Bit9’s come out with their list of 2008’s Popular Applications with Critical Vulnerabilities. Top of the list? Mozilla Firefox. Is IE even on the list? Nope.
This caught my attention because I’m just about to FedEx back my old hard drive so it can be wiped clean and reformatted. You see, I was hit by the Backdoor.Tidserv Trojan and it shut me down in about ten minutes.
As soon as my Symantec warning came up, I shut down and rebooted in safe mode. The tricky little Trojan told me (usuing its Symantec voice) that I had successfully cleaned up, but it was lying. When I started back up, I was in pop-up city. Another shut-down and scan told my computer that a Trojan was found and quarantined. Again, it was lying. What the Trojan was doing was shutting me down a little bit more each time I ran a virus scan. After about five scans, I was toast.
My 2009 resolution? Remove Firefox.
|Lewis Carroll would’ve had a field day satirizing the re-emergence of WAFS (Wide Area File Services), a storage industry acronym with as many meanings as there are vendors offering products. Chase this particular white rabbit down its hole, and Alice the IT manager could embark on a journey at least as bizarre as her namesake’s trip to Wonderland.|
I’ve been reading about WAN optimization this morning and am shaking my head at how vendors seem to be alienating would-be customers by drowning them in proprietary lingo. Dennis Drogset (Network World) did a great job breaking down the issues so I could understand them.
The issues have been that while WAN optimization products deliver real value on a link-by-link basis, they obscure end-to-end visibility so that strategic planners are left to guess at the real “before” and “after.” They are also typically housed as an appliance with, up until very recently, little interest in integration with the rest of the management community. Finally, as “cheese-stand-alone” solutions, they become costly when scaled to large enterprise environments with hundreds and sometimes thousands of remote locations.
Ok. I get it now. WAN optimization vendors are scrambling because nobody in their right mind today wants to buy into an expensive cheese-stands-alone solution.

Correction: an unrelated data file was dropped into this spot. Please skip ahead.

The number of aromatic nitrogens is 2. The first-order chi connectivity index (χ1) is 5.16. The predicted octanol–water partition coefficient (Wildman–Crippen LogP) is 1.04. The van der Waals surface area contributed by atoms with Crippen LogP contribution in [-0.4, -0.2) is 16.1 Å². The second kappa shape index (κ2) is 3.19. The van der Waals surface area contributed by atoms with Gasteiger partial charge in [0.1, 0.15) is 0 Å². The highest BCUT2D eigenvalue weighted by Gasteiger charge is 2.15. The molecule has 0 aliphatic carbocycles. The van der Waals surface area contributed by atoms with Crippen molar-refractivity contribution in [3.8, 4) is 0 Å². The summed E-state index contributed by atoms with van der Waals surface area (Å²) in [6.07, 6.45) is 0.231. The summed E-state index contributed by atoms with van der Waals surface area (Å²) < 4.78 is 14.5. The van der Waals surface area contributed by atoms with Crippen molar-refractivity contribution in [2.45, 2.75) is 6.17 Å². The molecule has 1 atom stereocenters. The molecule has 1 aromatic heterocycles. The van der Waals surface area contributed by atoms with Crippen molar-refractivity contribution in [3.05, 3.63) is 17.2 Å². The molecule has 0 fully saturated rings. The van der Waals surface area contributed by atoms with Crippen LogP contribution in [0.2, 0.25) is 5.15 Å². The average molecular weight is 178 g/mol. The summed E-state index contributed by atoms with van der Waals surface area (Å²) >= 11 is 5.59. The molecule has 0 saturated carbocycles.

|In a typical setup, a WAN accelerator is placed at each end of a WAN link. The appliance sits on the LAN side, on the clear-text side of a VPN device and behind the firewall or Internet router, and intercepts all traffic. The traffic is compressed, sent across the WAN, decompressed by the remote accelerator and then forwarded to the destination.
Mike DeMaria, Breaking the WAN Bottleneck
Peter Sevcik also does a really good job explaining how WAN accelerators work and the teaches us the difference between “transparent addressing” (term used by Cisco) and “correct addressing” (term used by Riverbed).
There are two approaches used as seen by the routers between the accelerators. Transparent addressing shows the original client-server source and destination addresses and hides the addresses of the accelerators. Correct addressing shows the addresses of the accelerators and hides the addresses of client-server. Both approaches work. Both approaches have their pros and cons…
In a transparent addressing architecture, the monitoring tools will continue to show network usage by the original client-server addresses and port numbers. But you will not directly see the total traffic carried between the accelerators. Remember that they are masked.
With a correct addressing architecture, traffic monitoring tools will show traffic as having come from/to the acceleration appliances. In this case the client-server traffic volume is masked. However, in both cases the traffic volumes that are reported by routers or probes between the accelerators will be dramatically changed from the original true traffic as seen on the LANs.
In both cases the best solution is to move the network monitoring probes to the LAN-side of the appliance or to gather usage information directly from the appliance itself. Ongoing real-time before-and-after picture of what the accelerators is doing (like how much compression is being achieved) can only be supplied by the accelerators. So we recommend shifting traffic monitoring to the appliance. That way you get same accurate data from either approach.
|Remember the word “spintronics” as you may be hearing more and more about it over the coming months. It’s basically a phenomenon that creates magnetic currents that behave much in the same way that electric currents work, except with out all the heat that electric currents generate.|
Lots of buzz about spintronics since Eiji Saitoh of Keio University in Yokohama, Japan, published an article in Nature about a phenomenon called the spin Seebrook effect. Potentially, spintronic devices would store information magnetically and use magnetism for battery power. (Magnets don’t have waste heat. If scientists can reduce waste heat, it could also help with computer chip miniaturization, lower power consumption and improve speed.)
Here’s a fairly easy-to-understand explanation of spintronics from Nantotechnology Now:
All spintronic devices act according to the simple scheme: (1) information is stored (written) into spins as a particular spin orientation (up or down), (2) the spins, being attached to mobile electrons, carry the information along a wire, and (3) the information is read at a terminal. pin orientation of conduction electrons survives for a relatively long time (nanoseconds, compared to tens of femtoseconds during which electron momentum decays), which makes spintronic devices particularly attractive for memory storage and magnetic sensors applications, and, potentially for quantum computing where electron spin would represent a bit (called qubit) of information.
Magnetoelectronics, Spin Electronics, and Spintronics are different names for the same thing: the use of electrons’ spins (not just their electrical charge) in information circuits.
|“Forget about aliens, let’s cure AIDS.”
Stanley Litow, quoting a commenter after the launch of the World Community Grid